Cardinals, Angels wage battle for Pujols
DALLAS – The Albert Pujols(notes) sweepstakes continue to evolve, and just when it seemed as if the St. Louis Cardinals were assured of re-signing the slugger, the Los Angeles Angels made a serious offer Wednesday morning.
Earlier in the day it became clear Pujols will not be part of the Miami Marlins’ renovation. Three teams, including the Cardinals and Angels, remain in negotiations for him. After a round of denials, the Angels have indeed emerged as a legitimate contender, as Fox Sports first reported.
It appears that after consecutive seasons finishing out of the playoffs, the Angels and owner Arte Moreno have made an effort to solve their lingering offensive woes. A contract the size of Pujols’ would mean a departure from Moreno’s previous position on free agent spending. Their offer is likely for 10 years – as is the Cardinals’ offer – and Pujols might consider playing the American League with a designated hitter a plus in the latter years of the deal.
After losing out in recent seasons on the likes of Mark Teixeira, Carl Crawford and Adrian Beltre, Moreno answered criticism by saying the Angels were not to be compared with the New York Yankees or Boston Red Sox.
A Pujols contract likely would be the third-largest ever for a player, however, behind only the two signed by Alex Rodriguez – for $275 million with the Yankees and $252 million with the Texas Rangers.
The late entry by the Angels could push Pujols’ decision into later in the week. A third – thus far unidentified – team also has made an competitive offer for Pujols.
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Until Wednesday, the Cardinals’ main competition for their iconic first baseman was the Marlins. After weeks of negotiations had Pujols considering a 10-year contract worth in excess of $200 million from the Marlins, that coinciding with the Marlins spending $191 million on shortstop Jose Reyes(notes), starting pitcher Mark Buehrle(notes) and closer Heath Bell(notes), the two sides lost traction Wednesday afternoon.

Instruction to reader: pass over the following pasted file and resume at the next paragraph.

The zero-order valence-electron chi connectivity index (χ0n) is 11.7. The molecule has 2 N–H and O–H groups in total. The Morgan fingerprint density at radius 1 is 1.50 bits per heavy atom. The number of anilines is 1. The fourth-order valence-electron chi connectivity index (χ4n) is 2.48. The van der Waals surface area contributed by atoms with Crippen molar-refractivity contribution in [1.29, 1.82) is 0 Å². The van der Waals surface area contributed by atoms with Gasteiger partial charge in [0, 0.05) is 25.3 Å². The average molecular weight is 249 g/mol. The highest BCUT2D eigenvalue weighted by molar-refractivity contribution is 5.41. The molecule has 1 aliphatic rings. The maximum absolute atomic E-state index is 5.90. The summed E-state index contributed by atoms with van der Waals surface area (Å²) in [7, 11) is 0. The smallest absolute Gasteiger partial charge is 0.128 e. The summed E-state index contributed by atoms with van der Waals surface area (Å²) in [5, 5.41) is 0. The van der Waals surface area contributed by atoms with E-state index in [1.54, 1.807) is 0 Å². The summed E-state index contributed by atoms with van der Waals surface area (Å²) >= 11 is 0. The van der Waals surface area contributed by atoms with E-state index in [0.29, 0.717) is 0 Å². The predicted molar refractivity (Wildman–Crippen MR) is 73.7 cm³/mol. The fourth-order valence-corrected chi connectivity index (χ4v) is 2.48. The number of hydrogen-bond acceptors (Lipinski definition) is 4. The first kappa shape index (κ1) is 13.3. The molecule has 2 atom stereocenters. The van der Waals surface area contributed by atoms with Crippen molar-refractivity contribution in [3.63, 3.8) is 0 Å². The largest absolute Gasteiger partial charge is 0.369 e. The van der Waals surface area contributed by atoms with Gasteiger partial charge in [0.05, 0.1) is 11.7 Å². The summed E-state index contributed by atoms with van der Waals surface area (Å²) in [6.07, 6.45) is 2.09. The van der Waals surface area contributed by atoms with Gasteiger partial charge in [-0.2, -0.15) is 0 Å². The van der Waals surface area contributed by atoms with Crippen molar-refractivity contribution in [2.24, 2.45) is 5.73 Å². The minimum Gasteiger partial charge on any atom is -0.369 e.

Pujols’ agent – Dan Lozano – is believed to have told the Marlins that Pujols was no longer interested. Other reports had the Marlins withdrawing their offer.
A source close to those negotiations said the Marlins increased their offer to Buehrle – he agreed to a four-year, $58-million contract Wednesday – after learning of Pujols’ decision.
Either way, Pujols will not be taking his particular talents to South Beach. The Cardinals for several hours seemed to have the inside track, until the Angels – and a more aggressive Moreno – entered the negotiations for the 31-year-old slugger. The Chicago Cubs had been in contact with Lozano, but industry speculation was they were simply hoping to drive up the price for their NL Central rivals.
The Cardinals’ offer is believed to be for nine or 10 years and at least $200 million. The Angels are believed to be in that ballpark.